You are walking down a dank, dark, and dangerous New York City alley in 1944. It’s June and the city is hot as hell: your shirt sticks to you as you hear stiletto heels tap, tap, tapping against the stones in the alleyway behind you. You glance over your shoulder, slightly tipping your black fedora to hide your glance as you do, when what catches your eye but a redhead with a coke bottle figure, a black dress, and a look of pure fatal terror on her face; a couple of thugs are racing after her, guns in hand, looking, it seems, to grab her.
A man in a brown fedora, black tie, and white shirt appears behind them. He pulls out a snub nose .38 revolver and, like the noir pied piper, he somehow manages to get the thugs off the mystery woman’s back. This seemingly random and flawed hero is the private detective in film noir.
Film noir has certain giants in its history who are very much considered to be the founding fathers of hard-boiled as a genre, most if not all contributing to the shaping of certain character archetypes like the private detective or the femme fatale. Basically all of the noir founding fathers did something in the private detective vein. These are the writers who cut their teeth in dime store “pulp fiction” like Black Mask and other detective magazines. These are the writers every film noir fan knows quite well: Dashiell Hammett of The Maltese Falcon — 1941 and 1931 — with his PI Sam Spade, The Falcon was also adapted into a movie called Satan Met a Lady starring Bette Davis, as the second adaptation; James M. Cain of Mildred Pierce (1945) and The Postman Always Rings Twice (1946); and Mickey Spillane, the father of the private detective Mike Hammer saga and Kiss Me Deadly (1955).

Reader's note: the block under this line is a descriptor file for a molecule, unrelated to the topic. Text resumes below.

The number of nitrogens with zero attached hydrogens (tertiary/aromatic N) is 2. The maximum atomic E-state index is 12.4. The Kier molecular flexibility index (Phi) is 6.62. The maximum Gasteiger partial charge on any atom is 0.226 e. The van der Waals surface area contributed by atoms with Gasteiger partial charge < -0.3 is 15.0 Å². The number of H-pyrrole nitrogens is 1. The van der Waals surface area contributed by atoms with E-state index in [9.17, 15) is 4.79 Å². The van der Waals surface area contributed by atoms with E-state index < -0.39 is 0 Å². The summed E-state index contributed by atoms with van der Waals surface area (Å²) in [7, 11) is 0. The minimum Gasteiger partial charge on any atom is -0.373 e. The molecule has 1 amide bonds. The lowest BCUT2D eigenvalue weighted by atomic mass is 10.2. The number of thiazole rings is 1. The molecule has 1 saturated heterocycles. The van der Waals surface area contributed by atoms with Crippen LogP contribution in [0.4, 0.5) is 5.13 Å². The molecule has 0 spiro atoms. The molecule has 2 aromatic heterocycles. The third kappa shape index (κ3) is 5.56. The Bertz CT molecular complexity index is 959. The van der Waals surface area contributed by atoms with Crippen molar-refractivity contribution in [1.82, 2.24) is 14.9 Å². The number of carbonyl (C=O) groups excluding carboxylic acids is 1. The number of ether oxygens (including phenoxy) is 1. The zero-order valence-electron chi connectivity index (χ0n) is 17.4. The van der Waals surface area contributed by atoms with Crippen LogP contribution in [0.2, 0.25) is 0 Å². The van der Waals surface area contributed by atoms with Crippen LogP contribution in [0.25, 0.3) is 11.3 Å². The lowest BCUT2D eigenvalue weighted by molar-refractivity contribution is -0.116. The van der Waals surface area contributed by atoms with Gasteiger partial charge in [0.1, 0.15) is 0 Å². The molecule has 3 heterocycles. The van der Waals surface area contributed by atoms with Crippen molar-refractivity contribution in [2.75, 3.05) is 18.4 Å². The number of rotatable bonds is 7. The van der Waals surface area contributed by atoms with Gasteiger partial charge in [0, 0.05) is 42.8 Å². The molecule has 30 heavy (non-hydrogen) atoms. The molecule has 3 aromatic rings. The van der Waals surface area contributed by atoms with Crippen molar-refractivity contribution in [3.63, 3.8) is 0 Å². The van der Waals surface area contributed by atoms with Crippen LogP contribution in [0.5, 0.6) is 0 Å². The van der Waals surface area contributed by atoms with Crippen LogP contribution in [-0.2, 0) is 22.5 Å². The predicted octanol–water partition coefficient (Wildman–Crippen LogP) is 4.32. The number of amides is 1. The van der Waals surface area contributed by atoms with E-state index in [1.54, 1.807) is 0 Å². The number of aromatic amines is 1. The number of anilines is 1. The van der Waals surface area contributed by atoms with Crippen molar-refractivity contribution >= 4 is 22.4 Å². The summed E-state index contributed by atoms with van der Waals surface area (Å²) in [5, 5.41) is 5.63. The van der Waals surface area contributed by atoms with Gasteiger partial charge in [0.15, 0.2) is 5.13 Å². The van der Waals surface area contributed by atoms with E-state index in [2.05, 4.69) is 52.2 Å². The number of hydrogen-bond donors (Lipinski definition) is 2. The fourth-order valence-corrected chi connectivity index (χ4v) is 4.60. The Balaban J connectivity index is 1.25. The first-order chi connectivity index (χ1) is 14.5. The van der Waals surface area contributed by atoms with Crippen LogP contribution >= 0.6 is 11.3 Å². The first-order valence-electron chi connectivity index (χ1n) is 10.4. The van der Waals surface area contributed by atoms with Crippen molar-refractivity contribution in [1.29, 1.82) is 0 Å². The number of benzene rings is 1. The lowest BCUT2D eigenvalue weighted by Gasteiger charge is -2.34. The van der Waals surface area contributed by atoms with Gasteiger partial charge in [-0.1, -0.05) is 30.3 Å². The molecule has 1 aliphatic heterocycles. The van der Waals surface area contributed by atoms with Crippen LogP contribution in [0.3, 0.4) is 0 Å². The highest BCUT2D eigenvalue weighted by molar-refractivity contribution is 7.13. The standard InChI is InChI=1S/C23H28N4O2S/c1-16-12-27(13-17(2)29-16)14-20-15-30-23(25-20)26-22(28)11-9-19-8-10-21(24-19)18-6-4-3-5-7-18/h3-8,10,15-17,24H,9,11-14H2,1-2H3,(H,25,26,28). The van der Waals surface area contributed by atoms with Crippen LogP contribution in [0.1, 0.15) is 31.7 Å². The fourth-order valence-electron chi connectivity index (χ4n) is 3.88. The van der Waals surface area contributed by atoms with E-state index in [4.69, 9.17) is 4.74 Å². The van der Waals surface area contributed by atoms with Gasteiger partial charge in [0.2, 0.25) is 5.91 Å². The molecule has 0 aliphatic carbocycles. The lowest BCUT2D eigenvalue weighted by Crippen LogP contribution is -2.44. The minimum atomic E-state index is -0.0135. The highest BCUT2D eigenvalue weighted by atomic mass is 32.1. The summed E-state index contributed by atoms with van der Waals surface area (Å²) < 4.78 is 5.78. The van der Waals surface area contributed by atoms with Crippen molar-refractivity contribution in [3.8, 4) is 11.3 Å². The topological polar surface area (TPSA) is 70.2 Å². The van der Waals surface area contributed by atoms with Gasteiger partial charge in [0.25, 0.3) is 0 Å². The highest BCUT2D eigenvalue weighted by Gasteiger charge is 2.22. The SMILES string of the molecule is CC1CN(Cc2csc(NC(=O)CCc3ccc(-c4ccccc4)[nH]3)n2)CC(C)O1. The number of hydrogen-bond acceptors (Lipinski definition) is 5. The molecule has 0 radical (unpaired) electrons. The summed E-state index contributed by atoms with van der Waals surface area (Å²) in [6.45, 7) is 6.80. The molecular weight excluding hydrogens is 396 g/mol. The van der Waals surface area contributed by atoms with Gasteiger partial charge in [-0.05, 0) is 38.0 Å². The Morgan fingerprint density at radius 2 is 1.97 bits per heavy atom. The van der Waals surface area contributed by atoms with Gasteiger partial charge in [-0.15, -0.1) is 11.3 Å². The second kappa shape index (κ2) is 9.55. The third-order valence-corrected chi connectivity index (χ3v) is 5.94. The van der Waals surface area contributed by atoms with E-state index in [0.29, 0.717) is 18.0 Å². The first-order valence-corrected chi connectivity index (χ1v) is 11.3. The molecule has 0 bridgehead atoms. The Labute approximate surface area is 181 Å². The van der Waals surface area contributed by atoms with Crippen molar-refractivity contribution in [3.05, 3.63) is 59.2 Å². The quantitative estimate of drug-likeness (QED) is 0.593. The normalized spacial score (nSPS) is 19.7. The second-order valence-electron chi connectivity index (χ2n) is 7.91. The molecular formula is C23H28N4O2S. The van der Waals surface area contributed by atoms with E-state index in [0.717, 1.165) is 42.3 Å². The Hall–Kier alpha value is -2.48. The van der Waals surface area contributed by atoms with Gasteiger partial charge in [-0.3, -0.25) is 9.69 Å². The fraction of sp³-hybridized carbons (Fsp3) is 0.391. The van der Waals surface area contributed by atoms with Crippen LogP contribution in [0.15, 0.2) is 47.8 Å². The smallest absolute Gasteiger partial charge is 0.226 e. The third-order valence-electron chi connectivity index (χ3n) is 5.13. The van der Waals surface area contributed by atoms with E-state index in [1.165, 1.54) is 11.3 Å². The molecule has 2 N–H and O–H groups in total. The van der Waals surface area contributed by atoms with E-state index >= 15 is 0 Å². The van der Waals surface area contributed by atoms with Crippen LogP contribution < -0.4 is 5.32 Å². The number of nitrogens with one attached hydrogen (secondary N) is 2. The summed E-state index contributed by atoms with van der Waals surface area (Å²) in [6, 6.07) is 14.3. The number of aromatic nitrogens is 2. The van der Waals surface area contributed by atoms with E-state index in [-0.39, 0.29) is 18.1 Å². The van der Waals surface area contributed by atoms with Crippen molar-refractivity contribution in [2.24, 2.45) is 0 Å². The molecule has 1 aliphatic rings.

Yet, quite possibly the most prolific character to be created in all hard-boiled history is arguably Raymond Chandler’s private detective Philip Marlowe. Marlowe has appeared in 14 published novels or stories written by Chandler…